This month, we are kicking off our SUMMER FUNDRAISING CAMPAIGN. Before the start of the new Jewish year, we aim to raise $8,000.00 to support our virtual lecture program. Help us continue educating about Antisemitism and the Holocaust through the Arts. Telling the stories of artists persecuted by the German Nazi regime and putting them in their historical and societal context initiates discussions that could not be more relevant today.

To sponsor a lecture in honor or memory of someone, please contact Rachel Stern at

If you like what we do, please show us!

We have two extraordinary virtual events in our series “Flight or Fight. Stories of Artists under Repression” planned for you:

12:00 pm ET / 18:00 Uhr CET
”Painter in Search of an Audience:
Marie-Louise von Motesiczky in Exile”

Marie-Louise von Motesiczky, Self-Portrait with Red Hat, 1938 (Private Collection) ©️Marie-Louise von Motesiczky Charitable Trust 2023

Marie-Louise von Motesiczky was born into a wealthy, aristocratic Jewish family in Vienna in 1906. She trained under the German painter Max Beckmann, a family friend, and embarked on a promising career. When the National Socialists marched into Austria in 1938 Motesiczky fled the country for the Netherlands, eventually settling in England. Her attempts to build a new life in a foreign country were supported by a network of fellow émigrés, among them the painter Oskar Kokoschka and the writer Elias Canetti, with whom she had a long relationship.

Lecture by Ines Schlenker, introduced and moderated by Rachel Stern.

12:00 pm ET / 18:00 Uhr CET
Book Talk by author Simon Parkin

In May 1940, faced with a country gripped by paranoia, Britain’s Prime Minister Winston Churchill ordered the internment of all German and Austrian citizens living in the country. Most were refugees who had come to the country to escape Nazi oppression. They were now imprisoned by the country in which they had staked their trust. More than 1,200 men were taken to Hutchinson camp, on the Isle of Man, which a group of world-renowned artists, musicians and academics turned into history’s most extraordinary prison camp. This is a story of a battle between fear and compassion at a time of national crisis that reveals how Britain’s treatment of refugees during the Second World War led to one of the nation’s most shameful missteps, and how hope and creativity can flourish in even the most challenging circumstances.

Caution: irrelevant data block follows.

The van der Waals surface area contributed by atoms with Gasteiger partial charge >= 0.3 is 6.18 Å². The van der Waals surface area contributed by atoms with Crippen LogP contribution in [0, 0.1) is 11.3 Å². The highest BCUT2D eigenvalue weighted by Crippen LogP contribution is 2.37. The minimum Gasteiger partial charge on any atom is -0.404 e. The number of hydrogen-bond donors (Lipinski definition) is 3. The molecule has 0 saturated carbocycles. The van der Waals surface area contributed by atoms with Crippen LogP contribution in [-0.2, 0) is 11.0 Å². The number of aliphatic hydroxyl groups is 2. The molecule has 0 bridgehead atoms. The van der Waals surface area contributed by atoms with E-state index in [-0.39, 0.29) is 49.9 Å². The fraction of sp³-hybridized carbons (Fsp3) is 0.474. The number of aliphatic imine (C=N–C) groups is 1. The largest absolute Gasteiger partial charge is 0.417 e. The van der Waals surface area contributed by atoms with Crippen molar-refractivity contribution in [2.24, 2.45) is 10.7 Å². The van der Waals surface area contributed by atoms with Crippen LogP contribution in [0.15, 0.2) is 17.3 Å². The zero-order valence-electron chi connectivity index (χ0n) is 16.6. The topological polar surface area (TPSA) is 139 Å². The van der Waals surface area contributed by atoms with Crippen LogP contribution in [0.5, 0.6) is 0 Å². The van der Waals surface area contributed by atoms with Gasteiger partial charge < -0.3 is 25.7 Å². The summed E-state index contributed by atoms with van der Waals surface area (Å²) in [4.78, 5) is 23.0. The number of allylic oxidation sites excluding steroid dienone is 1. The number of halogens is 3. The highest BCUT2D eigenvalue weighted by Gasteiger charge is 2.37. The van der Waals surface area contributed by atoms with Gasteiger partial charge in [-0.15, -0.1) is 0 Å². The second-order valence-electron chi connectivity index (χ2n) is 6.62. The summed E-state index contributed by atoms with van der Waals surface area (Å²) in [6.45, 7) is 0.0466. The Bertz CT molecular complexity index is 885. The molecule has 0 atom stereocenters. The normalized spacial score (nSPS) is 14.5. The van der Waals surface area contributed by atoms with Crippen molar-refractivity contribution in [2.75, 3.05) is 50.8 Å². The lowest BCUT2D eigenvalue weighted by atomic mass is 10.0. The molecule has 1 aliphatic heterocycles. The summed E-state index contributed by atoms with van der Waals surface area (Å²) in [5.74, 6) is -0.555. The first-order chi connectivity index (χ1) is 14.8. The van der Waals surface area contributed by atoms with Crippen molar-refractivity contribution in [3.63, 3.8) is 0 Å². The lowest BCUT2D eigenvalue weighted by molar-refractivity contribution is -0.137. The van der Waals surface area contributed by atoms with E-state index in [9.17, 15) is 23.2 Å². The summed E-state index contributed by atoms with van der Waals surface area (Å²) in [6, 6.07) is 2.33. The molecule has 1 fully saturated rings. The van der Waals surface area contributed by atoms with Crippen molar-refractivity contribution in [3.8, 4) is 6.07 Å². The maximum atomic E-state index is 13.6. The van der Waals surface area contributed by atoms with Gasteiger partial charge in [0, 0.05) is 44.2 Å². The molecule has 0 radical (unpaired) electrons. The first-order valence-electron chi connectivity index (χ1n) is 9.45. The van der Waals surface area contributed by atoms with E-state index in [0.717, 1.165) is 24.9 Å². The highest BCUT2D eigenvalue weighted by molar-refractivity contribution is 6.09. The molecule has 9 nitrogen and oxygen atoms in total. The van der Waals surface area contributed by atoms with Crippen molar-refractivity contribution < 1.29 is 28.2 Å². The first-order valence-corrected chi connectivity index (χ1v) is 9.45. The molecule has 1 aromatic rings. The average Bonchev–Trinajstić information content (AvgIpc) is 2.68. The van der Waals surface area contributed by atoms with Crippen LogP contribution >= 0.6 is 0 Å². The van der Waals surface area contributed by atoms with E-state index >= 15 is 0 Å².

“Emmy Rubensohn, Networker and Music Patron –
from Leipzig to New York”
GRASSI Museum in Leipzig, Germany

This is a fantastic find: two necklaces made by Emmy Rubensohn (1884-1961), who had fled Nazi persecution to Shanghai. Knotting different pearl necklaces provided her with a meager income. In April 1946, Emmy writes to Otto Rubensohn, “I’m still busy. I threaded and knotted different pearl necklaces at ladies. Also a 3-row at a jewelry store. The little ones in the middle, the big ones on the outside, and the 3 chains hung into one antique big gold clasp, fastened on both shoulders.”

The same year, the violinist and fellow refugee Ferdinand Adler, concertmaster of the Shanghai Symphony Orchestra, ordered a pearl necklace for his wife and a coral necklace for his one-year-old daughter Christina.

Come see the original necklaces in the exhibition! Thank you, Christina Adler, for lending them.

After Austria’s annexation by Nazi Germany, violinist Ferdinand Adler (1903-1952), who was Jewish, was arrested and brought to Dachau Concentration Camp, where he remained until May 1939. In the same year, he fled to Shanghai. He became one of the city’s most famous musicians, was appointed concertmaster of the Shanghai Municipal Orchestra, and taught as a professor for violin at the Shanghai National Conservatory of Music.

Every weekend in 1946 and 1947, Adler traveled 200 kilometres to Changzhou to teach Chinese orphans at a makeshift music school set up inside a temple. This had a lasting influence on the children, and China’s musical culture.

In 1947, he returned to Vienna with his family.

Trude Adler with daughter Christina, Shanghai 1947. Courtesy Christina Adler

The exhibition is organized by the GRASSI Museum für Völkerkunde, the GRASSI Museum für Musikinstrumente, and the Fritz Ascher Society in New York.

Patron of the exhibition is Ken Toko, US Consul General of Middle Germany.

The Fritz Ascher Society is a not-for-profit 501(c)3 organization. Your donation is fully tax deductible.


We wish you a relaxing summer and look forward to seeing you online.

All best wishes,

Rachel Stern
Executive Director